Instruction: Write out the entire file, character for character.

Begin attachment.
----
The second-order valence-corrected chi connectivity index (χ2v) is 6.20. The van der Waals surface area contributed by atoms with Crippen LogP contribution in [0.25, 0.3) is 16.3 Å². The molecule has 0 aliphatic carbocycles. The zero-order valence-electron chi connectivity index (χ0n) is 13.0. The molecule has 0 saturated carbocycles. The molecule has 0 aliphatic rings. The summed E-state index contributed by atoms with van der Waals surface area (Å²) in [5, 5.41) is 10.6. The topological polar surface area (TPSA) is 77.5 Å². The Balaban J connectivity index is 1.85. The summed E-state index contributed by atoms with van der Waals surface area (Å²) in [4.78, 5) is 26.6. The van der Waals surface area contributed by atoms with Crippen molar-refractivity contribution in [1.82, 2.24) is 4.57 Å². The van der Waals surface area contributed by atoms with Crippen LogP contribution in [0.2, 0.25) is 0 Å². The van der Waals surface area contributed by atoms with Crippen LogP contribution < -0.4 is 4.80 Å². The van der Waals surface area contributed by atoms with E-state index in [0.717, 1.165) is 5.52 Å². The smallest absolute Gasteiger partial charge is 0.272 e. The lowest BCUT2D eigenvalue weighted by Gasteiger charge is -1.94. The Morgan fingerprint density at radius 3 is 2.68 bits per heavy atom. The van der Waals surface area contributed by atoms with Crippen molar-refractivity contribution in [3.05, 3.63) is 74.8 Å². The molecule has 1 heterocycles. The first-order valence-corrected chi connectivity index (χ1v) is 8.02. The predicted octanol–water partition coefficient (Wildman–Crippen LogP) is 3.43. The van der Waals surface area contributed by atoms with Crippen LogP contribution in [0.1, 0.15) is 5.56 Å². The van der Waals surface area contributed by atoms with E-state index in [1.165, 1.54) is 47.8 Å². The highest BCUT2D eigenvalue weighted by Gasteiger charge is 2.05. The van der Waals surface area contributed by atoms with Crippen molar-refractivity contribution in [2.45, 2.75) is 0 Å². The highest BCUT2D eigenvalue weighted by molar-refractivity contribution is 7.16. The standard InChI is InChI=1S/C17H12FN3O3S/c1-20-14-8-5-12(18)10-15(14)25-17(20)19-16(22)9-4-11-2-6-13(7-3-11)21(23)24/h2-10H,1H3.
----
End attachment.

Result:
The second-order valence-corrected chi connectivity index (χ2v) is 6.20. The van der Waals surface area contributed by atoms with Crippen LogP contribution in [0.25, 0.3) is 16.3 Å². The molecule has 0 aliphatic carbocycles. The zero-order valence-electron chi connectivity index (χ0n) is 13.0. The molecule has 0 saturated carbocycles. The molecule has 0 aliphatic rings. The summed E-state index contributed by atoms with van der Waals surface area (Å²) in [5, 5.41) is 10.6. The topological polar surface area (TPSA) is 77.5 Å². The Balaban J connectivity index is 1.85. The summed E-state index contributed by atoms with van der Waals surface area (Å²) in [4.78, 5) is 26.6. The van der Waals surface area contributed by atoms with Crippen molar-refractivity contribution in [1.82, 2.24) is 4.57 Å². The van der Waals surface area contributed by atoms with Crippen LogP contribution in [0.2, 0.25) is 0 Å². The van der Waals surface area contributed by atoms with Crippen LogP contribution < -0.4 is 4.80 Å². The van der Waals surface area contributed by atoms with E-state index in [0.717, 1.165) is 5.52 Å². The smallest absolute Gasteiger partial charge is 0.272 e. The lowest BCUT2D eigenvalue weighted by Gasteiger charge is -1.94. The Morgan fingerprint density at radius 3 is 2.68 bits per heavy atom. The van der Waals surface area contributed by atoms with Crippen molar-refractivity contribution in [3.05, 3.63) is 74.8 Å². The molecule has 1 heterocycles. The first-order valence-corrected chi connectivity index (χ1v) is 8.02. The predicted octanol–water partition coefficient (Wildman–Crippen LogP) is 3.43. The van der Waals surface area contributed by atoms with Crippen LogP contribution in [0.1, 0.15) is 5.56 Å². The van der Waals surface area contributed by atoms with E-state index in [1.165, 1.54) is 47.8 Å². The highest BCUT2D eigenvalue weighted by Gasteiger charge is 2.05. The van der Waals surface area contributed by atoms with Crippen molar-refractivity contribution in [2.45, 2.75) is 0 Å². The highest BCUT2D eigenvalue weighted by molar-refractivity contribution is 7.16. The standard InChI is InChI=1S/C17H12FN3O3S/c1-20-14-8-5-12(18)10-15(14)25-17(20)19-16(22)9-4-11-2-6-13(7-3-11)21(23)24/h2-10H,1H3.